Anxiety can be described as a mental disorder where feelings of distress about future events and being overly concerned about current events causes an emotional imbalance that causes physical symptoms such as nausea, dizziness, heart palpitations and sleeping problems.
With all the daily drama and pressure that relationships go through, having to deal with a partner who suffers from anxiety disorder can add to the pressure of making a relationship work. Feeling like there is nothing that you can do while your partner suffers daily can be emotionally draining for you as well but there is a few things that you can try and understand, and do in order for you to help your partner to deal with these challenges.
People who suffers from anxiety disorder normally have ways of coping with their feelings and emotions but that doesn’t necessarily mean that they are in total control of handling it. No single person who suffers from this wants to hear how it is their own fault that they are feeling the way they do or experiencing what they do when they are in an anxious situation. The best way you can handle someone who’s experiencing feelings of angst is by being sympathetic to them and their situation.
Try to understand what is it that causes them to experience these feelings of fear and distress and in what scenarios they get anxious. If you as a partner know what it is that causes them to react the way they do in situations that stresses them out, you are better adapt to alleviate the problem. For instance if your partner gets anxious when having to attend a social event, try to find out who will be attending, where it will be and what it is about so that they can have more piece of mind and control over knowing what to expect.
Always talk about and discuss what exactly it is that your partner is afraid of or what situations it is that triggers their anxiety. Discussing this shows that you are interested in your partner and their feelings and by regularly asking questions it gives you more insight and understanding on the disorder which can only strengthen the relationship. As mentioned earlier, try talking about what may or may not happen in the case of situational anxiety as it shows that you have sympathy with what they’re going through.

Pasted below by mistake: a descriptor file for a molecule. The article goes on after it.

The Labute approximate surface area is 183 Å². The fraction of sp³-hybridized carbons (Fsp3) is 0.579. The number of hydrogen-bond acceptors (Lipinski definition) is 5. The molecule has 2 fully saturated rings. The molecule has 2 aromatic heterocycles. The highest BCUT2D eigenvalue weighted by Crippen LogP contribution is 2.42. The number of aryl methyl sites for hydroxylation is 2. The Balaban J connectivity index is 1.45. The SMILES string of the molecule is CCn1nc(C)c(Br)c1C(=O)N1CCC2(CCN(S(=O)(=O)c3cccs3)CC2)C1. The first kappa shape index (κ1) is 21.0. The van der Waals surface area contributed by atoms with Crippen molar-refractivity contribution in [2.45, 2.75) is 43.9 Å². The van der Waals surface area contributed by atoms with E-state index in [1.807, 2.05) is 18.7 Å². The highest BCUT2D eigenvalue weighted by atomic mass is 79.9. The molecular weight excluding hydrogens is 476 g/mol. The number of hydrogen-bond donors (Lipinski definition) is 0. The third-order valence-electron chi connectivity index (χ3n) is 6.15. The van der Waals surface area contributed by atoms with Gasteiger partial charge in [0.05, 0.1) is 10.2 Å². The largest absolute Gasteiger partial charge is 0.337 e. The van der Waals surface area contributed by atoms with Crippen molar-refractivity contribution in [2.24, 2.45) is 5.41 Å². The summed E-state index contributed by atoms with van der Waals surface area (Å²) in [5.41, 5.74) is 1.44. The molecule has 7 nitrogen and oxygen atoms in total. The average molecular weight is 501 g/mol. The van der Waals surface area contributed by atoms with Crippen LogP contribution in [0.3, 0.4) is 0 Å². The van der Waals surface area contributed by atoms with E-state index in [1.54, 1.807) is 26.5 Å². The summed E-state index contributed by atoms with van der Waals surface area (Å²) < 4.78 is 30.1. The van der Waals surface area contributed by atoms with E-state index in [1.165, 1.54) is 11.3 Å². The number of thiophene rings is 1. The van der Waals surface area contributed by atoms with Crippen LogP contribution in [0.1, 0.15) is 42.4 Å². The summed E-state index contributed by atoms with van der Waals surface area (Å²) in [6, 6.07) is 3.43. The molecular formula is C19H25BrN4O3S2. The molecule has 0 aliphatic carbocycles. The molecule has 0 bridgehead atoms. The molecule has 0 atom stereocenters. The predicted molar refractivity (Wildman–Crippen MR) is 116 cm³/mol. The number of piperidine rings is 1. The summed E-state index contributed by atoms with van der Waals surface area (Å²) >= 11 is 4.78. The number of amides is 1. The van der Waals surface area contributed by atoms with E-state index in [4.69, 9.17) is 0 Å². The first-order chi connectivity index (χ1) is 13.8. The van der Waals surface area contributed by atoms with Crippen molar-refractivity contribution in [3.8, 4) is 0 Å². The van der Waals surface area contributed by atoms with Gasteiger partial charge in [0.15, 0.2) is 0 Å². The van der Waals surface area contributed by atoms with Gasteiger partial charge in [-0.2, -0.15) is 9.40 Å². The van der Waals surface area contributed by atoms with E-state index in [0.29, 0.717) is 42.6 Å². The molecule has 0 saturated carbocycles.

Aside from them suffering from this disorder, try to focus more attention on who they are when they are not feeling anxious. Yes, you cannot look past the fact that it is real and can happen at any time in any situation but don’t allow this state of mind define who they are as a person. Like any other human being they also have other, more positive attributes that defies their character as a whole.
People who suffer from this disorder usually enjoy spending time with themselves. When this happens allow for them to have their ‘me-time’ wheter it be physically or mentally. They will, when they’ve dealt with whatever it is that they needed time for, show you by talking to you about where they were or why they acted the way they did. This also shows that they do indeed appreciate you, though difficult for you to understand.
Overcoming an anxiety disorder takes time, a lot of encouragement and tolerance but it most certainly can be done.
- Enzo Leigh Botes